The Brave New World of Telework, Computer Clouds, and Isolated Workers
Underneath the fear for the new corona virus, there is the celebration of new apps and technologies that allow some of us to continue working, meeting and being somehow productive, while in isolation in our rooms and houses. But the shift we celebrate now, could be the pandemic of tomorrow, writes Eric Stryson. If we don’t flatten this curve now, it will soon spiral out of control.
A quiet resentment is growing against Zoom, the popular video conferencing service. A client recently suggested, “Shall we just do a classic phone call?” I agreed and called him on a landline. A colleague admitted she can never remember people’s names when she meets them on screen, even though she has been in dozens of “rooms” with them this past month.
And the Zoom technology is coming under fire for accusations of device tracking, a dark version of trolling dubbed “Zoombombing” and plain old privacy concerns. The poster child for our pandemic moment has a market cap that has doubled to $42bn since January. But post-crisis, could boom turn to doom? It foreshadows a future work-life imperiled by new risks for which few of us are preparing.
This science fiction is real, and frightening
With one third of the world’s population under some form of lockdown, many are fast habituating to life and work online. Environmentalists and fans of science fiction are celebrating. Teleportation might finally overtake transportation, and grant the carbon reduction benefits the biosphere needs. A recent Financial Times opinion suggests the Covid-19 crisis represents an economic inflection point beyond which physical and virtual worlds are irrevocably blurred. Our quaint balance of offline and online interactions may never recover.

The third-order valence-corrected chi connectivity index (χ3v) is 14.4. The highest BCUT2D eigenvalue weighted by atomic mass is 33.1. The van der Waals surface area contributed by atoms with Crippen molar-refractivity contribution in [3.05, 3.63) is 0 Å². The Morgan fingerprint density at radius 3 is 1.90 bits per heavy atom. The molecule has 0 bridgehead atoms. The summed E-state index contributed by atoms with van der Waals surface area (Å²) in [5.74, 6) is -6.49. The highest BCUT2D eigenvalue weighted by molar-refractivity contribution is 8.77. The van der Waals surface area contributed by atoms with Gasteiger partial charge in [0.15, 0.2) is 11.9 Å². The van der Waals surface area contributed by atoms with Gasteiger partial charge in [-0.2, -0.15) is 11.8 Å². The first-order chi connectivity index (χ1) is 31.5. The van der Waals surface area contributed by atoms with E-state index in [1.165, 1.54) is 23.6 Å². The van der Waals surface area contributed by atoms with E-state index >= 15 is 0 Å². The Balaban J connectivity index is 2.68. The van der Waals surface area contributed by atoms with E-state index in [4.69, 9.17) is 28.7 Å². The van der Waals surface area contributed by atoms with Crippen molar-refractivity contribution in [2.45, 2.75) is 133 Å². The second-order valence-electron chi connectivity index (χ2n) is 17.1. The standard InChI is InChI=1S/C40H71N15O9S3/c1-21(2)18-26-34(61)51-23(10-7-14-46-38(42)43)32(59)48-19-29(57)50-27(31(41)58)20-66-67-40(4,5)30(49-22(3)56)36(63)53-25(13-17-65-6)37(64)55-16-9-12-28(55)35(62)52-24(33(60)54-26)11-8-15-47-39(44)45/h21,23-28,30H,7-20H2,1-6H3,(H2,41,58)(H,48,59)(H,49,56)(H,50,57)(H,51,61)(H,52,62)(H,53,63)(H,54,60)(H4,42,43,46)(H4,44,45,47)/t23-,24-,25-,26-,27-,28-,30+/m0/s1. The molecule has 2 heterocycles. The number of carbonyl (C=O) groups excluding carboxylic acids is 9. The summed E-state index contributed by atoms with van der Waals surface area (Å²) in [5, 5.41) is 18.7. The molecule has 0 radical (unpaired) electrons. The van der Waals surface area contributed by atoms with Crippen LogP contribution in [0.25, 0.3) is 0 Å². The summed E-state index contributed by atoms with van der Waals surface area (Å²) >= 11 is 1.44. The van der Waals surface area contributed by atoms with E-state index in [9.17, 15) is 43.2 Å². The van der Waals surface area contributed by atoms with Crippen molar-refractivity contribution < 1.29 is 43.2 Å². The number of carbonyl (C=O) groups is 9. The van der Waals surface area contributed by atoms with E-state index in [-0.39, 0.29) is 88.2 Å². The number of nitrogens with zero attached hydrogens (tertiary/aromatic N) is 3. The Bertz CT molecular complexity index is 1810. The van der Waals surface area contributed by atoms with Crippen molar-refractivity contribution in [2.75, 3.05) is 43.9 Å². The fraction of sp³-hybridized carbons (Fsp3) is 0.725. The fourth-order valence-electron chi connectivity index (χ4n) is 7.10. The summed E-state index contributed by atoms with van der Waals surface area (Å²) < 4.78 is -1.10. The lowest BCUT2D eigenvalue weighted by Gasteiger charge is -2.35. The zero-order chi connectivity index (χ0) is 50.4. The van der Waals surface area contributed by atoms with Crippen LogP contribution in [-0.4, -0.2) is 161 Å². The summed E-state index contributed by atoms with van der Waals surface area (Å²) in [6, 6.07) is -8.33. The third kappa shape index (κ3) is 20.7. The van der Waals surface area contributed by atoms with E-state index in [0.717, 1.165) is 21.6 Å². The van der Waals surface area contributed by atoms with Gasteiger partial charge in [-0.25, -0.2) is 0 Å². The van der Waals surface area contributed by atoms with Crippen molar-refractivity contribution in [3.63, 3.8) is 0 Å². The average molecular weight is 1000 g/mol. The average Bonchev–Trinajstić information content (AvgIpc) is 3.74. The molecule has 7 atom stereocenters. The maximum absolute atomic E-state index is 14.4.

But social distancing is, by definition, inhumane. It is also not possible if you are poor and living in a crowded city in the developing world. Necessary to stem a health pandemic, we should not hope for it to persist, and create a social pandemic. Isolation and lack of human contact is unproductive, undesirable and undoubtedly a cause for worsening of mental health. But it might well be here to stay.
Computer clouds are cheaper than office buildings
Vibrant office environments on the other hand, support staff in developing structured mindsets and disciplined behaviors which are easily lost at home, bereft of professional social demands and interactions. Yet, when the virus recedes, the cost savings of remote work may well be baked into corporate budgets. Cloud computing has usurped traditional business infrastructure and companies will be challenged to justify the time and expense of 2019-level business travel.
Some will expand their ranks of temporary or freelance workers, given the improved and for now validated tools – globally, Microsoft Teams users generated 900 million minutes of meetings every day during one week in March.
Big Algorithm Sees You
But one thing we have learned on lockdown is that remote workers are bombarded with distractions – think Zoom sightings of half-naked family members. And the anti-productivity apps, Netflix and YouTube, have seen such a surge in usage they have reduced video quality to conserve bandwidth. The solutions to distracted work are scary.
Staff who split time between office and home will contend with new productivity surveillance software, giving new meaning to ‘matrix reporting lines’ with algorithmic bosses. Breakthrough apps may blend location tracking, facial emotion reading and keystroke KPI’s at the same minutiae as Amazon tracks warehouse workers’ toilet breaks. A brave new world of work, indeed.